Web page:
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Livestock Systems

What is it? Efficient production of meat, milk, and eggs in both confinement and non-confinement production facilities requires a high degree of environmental control to provide optimum and consistent conditions for the animals to thrive and express their genetic potential to be productive. Livestock systems engineering is the combination of livestock, management, environment, and technology that is essential for obtaining those conditions.

An interdisciplinary approach that integrates biological knowledge and management features is essential for meeting economic and sustainable farming objectives

A few examples of livestock system engineering approaches include assessment of ventilation, air movement, humidity and temperature, including fan performance testing, assessment of building structures for disease prevention and local environmental hygiene, guidance and advice particularly with respect to nutrient management and water quality issues, design and assessment of manure handling and treatment systems, local assessment for planning of buildings to reduce odorous emissions, development and application of sensor technology, information technology (GPS and GIS), and robotics for precision livestock farming.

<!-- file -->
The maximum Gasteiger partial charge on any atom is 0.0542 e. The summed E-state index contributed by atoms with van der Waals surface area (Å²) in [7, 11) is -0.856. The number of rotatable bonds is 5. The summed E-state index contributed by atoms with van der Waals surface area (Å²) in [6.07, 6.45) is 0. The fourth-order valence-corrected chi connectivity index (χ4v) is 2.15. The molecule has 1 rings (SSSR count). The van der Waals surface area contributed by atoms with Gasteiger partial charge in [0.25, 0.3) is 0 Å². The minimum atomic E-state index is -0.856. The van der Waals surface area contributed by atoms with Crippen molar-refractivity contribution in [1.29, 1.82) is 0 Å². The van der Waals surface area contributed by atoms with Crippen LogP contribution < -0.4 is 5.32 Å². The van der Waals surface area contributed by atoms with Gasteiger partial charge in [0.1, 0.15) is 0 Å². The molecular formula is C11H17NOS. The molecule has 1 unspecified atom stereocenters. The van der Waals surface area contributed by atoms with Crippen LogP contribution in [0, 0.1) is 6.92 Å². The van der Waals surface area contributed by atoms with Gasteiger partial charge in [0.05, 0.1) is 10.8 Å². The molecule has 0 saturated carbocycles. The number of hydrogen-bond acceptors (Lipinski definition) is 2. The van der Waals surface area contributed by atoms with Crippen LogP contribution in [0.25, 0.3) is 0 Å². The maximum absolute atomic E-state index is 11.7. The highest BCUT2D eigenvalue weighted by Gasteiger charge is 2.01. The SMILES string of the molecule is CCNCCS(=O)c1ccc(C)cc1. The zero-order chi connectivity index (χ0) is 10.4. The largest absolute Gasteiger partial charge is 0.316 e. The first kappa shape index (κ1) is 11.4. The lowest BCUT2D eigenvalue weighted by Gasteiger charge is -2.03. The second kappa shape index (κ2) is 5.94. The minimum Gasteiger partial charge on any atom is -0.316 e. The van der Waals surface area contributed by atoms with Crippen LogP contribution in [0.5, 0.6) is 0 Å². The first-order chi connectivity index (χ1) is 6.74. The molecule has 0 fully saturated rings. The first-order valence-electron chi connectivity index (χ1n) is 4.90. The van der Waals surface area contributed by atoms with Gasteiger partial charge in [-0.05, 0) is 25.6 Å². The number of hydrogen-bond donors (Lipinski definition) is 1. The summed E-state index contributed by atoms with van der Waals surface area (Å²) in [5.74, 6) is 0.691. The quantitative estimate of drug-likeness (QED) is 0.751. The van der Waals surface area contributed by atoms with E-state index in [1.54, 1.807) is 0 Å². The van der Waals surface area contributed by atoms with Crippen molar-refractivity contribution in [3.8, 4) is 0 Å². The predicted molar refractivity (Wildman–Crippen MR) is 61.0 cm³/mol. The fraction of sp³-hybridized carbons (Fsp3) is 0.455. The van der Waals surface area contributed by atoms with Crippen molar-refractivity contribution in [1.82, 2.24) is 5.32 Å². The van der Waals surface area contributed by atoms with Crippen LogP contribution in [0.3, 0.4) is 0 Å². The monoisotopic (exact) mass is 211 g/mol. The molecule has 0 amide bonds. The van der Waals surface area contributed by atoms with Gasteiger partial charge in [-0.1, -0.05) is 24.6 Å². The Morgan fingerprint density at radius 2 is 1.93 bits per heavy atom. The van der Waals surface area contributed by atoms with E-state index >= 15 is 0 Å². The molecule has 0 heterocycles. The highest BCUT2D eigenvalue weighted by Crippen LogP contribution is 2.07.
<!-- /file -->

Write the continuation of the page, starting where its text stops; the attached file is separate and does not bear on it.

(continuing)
Stray Voltage - On the Farm

The following presentations were from the Stray Voltage Awareness Workshop held on November 2, 2006. It was sponsored by the University of Kentucky, Western Kentucky University and Warren Rural Electric Cooperative.

Stray Voltage and Cow Health

By Dr. Jenks Britt, Associate Professor of Animal Science, WKU

Diagnosing Stray Voltage

By Dr. Erin Wilkerson, Assistant Extension Professor, BAE, UK

What is Stray Voltage?

By Dr. Doug Overhults, Associate Extension Professor, BAE, UK

The Farm Electrical System

By Ron Nelson, WRECC

Calculators and Tools